For me and on this morning in particular, these three verses paint a very different picture.  Imagine that most people have one picture of you, of who you are, of what you are about, of what you can do.  Imagine that they have expectations based almost exclusively on what they see on the outside, what their first impressions are.  They have decided who you are.  Not you.  Them.  And then, in one exquisite moment, all you have to do is say your name and their picture of who you are completely unravels.    It transforms completely and forever.  It is no surprise then that the revelation can be terrifying for them.  For years, they were able to pretend that you did not exist, not as an individual and not as a category.  But now you have told them who you are and they can no longer deny your existence.  Imagine the power of that moment.

Sadly, in most places in the Jewish world, people and institutions do not see children and adults with autism.  Some choose not to see them, to not acknowledge in deep and real ways that there is autism in the Jewish community while others are simply unaware. Far too often, our synagogues, our Federations, our day schools and religious schools, our summer camps make it virtually impossible to know that there are children with autism in the Jewish community because we close our doors to their families:  the child is too different, too demanding, too expensive.  We deny their existence or we decide what they can or cannot do, who they are, what they are about.  And then, a moment comes and the child reveals himself and shouts out to the world, sometimes in phrases, sometimes in chirps and tweeting sounds, sometimes in silence, “I AM JOSEPH!”   “I AM A REAL PERSON!”  “SEE ME FOR WHO I AM ON MY TERMS, NOT ON YOURS!”  At that moment, of course the outsider is terrified - they are forced to confront their own limitations and their own nearsightedness.  And, at the same time, imagine how freeing it must be for the child to shed everyone else’s expectations and be who they know that they are.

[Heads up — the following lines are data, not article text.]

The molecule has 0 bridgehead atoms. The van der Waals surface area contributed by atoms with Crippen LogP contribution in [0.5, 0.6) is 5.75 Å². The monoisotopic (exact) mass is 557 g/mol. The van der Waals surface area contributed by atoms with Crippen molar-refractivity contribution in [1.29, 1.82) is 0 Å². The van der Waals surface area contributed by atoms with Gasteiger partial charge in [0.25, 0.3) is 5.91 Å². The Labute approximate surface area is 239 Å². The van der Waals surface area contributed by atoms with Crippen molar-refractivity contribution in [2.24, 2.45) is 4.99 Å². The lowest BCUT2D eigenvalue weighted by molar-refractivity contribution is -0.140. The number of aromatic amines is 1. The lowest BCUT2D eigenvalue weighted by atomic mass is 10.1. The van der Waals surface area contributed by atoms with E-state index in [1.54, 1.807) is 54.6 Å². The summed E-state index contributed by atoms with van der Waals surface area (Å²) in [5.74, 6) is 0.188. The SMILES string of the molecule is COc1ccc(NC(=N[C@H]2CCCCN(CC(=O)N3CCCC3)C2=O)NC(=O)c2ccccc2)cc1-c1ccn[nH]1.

On this morning, in this specific synagogue, with this specific family and friends, we are part of an exceptional revelatory moment.  Today, Jack shouts out to the world that he is a beautiful soul, a precious young Jew, the vessel that holds a warm and powerful Divine spark.  He announces that he is who he is, on his terms.  Other b’nai mitzvah talk about how they become a “man” on this day.  Today, Jack demands in his own sweet way that the Jewish community sees him, comes to know him, values him.  

What makes our Jack different from Joseph is that there is already a whole world that sees him as he is, that loves him for being exactly who he is, that shuns its own limited view of who he can be in order to embrace who he fully is.  From this bimah, I watch my friends Wendy and Michael, Charlie and Aunt Jan, beam with love for Jack, a love so powerful and deep that there are no words to describe it.  Everyone here today loves and values you Jack for who you are.  They don’t measure you against any other.  They love you for who you are.  Cantor Frost and all those who worked with you to prepare for this day love you, know that you are capable of so much, of changing worlds, and are so very proud of you.